When do lawyers typically get brought in for issues surrounding political speech in the office?

Kershaw: Employers are looking to us for guidance on specific problems and what we can legally do about it and what do we need to do about it. Even if it’s political speech in the workplace, it can actually implicate a lot of other issues, including the National Labor Relations Act and the Civil Rights Act.

Wahlander: There is a whole slew of different state laws that can be implicated by employer regulation of political speech. Typically, they are aimed at avoiding the employer exerting its economic pressure over the employee to adopt a particular viewpoint. The challenge is obviously not to treat one viewpoint differently over another or not to treat any employee differently because of their political viewpoint.

What should a gold standard workplace policy say about political speech?

Kershaw: The first question is where is the client located? Some states, like California and Connecticut, have laws around that would impact what you could put in a policy. … We’ve taken two different approaches with clients. If they can, they are just saying no political speech in the workplace. You can’t show up wearing political slogans. It just causes too much division and they are banning it.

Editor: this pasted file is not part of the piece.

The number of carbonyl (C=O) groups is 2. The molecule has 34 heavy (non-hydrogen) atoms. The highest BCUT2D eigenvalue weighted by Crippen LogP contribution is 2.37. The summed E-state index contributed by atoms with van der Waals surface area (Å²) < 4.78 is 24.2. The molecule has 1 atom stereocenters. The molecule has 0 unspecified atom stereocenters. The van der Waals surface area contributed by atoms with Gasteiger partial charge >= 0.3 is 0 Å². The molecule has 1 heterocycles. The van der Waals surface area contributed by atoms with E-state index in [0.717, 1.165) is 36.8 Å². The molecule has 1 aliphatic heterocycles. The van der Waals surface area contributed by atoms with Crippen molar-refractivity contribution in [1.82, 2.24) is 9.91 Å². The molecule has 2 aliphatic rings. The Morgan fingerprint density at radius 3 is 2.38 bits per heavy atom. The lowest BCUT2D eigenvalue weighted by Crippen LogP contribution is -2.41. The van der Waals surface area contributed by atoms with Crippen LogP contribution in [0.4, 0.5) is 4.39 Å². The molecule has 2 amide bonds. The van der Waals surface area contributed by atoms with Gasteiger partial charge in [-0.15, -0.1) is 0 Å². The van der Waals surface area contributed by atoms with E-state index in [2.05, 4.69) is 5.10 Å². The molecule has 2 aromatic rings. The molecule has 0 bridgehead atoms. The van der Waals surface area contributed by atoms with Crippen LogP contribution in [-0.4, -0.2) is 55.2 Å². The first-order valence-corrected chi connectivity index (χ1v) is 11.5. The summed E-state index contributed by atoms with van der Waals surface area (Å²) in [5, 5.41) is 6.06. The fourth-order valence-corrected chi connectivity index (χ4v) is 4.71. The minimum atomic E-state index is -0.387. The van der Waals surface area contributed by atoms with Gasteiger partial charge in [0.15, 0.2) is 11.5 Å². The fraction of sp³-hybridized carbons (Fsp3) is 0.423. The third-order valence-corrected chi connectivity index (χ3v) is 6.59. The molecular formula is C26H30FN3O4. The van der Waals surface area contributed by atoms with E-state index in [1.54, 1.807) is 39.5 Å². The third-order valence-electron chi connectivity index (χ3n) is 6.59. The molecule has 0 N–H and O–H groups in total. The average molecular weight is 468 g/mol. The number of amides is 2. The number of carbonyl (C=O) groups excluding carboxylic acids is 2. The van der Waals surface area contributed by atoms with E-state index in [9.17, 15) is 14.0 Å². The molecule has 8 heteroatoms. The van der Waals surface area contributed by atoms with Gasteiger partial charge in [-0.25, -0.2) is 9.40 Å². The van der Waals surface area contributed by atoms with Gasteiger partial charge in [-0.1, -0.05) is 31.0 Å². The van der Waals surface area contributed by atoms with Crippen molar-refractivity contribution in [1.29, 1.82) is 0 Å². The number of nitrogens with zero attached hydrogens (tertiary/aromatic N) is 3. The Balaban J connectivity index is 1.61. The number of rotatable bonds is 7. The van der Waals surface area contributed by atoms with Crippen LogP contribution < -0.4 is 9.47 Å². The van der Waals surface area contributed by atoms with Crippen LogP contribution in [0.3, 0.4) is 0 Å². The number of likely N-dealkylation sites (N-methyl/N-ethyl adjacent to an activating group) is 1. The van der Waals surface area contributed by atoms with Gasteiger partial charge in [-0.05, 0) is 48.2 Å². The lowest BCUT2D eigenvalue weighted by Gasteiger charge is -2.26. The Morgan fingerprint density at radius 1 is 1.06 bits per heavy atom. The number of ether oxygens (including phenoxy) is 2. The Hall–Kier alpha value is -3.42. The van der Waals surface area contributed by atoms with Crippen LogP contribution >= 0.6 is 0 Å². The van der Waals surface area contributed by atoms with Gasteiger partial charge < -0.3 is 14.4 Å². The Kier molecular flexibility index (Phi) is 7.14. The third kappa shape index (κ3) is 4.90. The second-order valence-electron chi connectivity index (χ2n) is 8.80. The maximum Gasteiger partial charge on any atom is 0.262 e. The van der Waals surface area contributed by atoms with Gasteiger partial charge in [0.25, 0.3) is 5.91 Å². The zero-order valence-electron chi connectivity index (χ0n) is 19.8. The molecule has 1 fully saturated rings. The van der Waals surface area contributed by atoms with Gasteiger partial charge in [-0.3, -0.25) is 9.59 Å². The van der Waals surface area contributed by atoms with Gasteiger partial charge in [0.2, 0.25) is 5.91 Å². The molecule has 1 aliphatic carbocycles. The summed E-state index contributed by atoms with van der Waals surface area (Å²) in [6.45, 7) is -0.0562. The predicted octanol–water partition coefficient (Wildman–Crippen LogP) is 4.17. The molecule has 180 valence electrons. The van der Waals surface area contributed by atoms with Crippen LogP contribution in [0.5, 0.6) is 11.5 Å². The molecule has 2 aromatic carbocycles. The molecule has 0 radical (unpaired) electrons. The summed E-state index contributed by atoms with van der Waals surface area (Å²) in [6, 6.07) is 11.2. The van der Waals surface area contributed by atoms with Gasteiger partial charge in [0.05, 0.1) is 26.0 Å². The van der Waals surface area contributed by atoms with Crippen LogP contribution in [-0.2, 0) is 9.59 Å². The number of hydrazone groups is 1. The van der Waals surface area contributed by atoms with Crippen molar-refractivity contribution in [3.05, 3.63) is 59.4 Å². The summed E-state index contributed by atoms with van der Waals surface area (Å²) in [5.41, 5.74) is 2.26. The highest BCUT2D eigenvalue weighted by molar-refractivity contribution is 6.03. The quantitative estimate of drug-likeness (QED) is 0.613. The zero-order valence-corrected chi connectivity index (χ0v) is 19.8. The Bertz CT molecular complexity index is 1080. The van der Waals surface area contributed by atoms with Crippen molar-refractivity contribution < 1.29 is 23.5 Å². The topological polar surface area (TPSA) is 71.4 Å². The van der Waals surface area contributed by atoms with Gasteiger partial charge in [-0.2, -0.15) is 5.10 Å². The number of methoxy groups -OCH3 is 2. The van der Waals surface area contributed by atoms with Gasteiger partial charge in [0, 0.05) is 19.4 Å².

Even when they can’t ban it, we encourage clients to enforce existing policies on other issues, which frequently come up in this context. For example, policies against discrimination, harassment, bullying, threatening violence. Just because someone says something political in nature, they aren’t entitled to make a racist statement because it’s in a state where political speech is protected.

Wahlander: It depends on the organization. Some organizations are open to having political discussion amongst employees. Others might not be. It depends on how much the employer wants to get involved. … There might be a legal question about whether an outright ban is possible. But there are other things that we can do that have legitimate business purposes that would accomplish the end result. Under an acceptable use policy, you could say that you can’t use company property for political speech so something like Slack. You could say there is a dress code and you have to dress in business causal and you can’t wear shirts with logos. As long as those policies are viewpoint neutral, you are fine.

How does the First Amendment play into this?

Wahlander: There are some states that have incorporated First Amendment standards into that but as a general rule, it doesn’t affect private employers.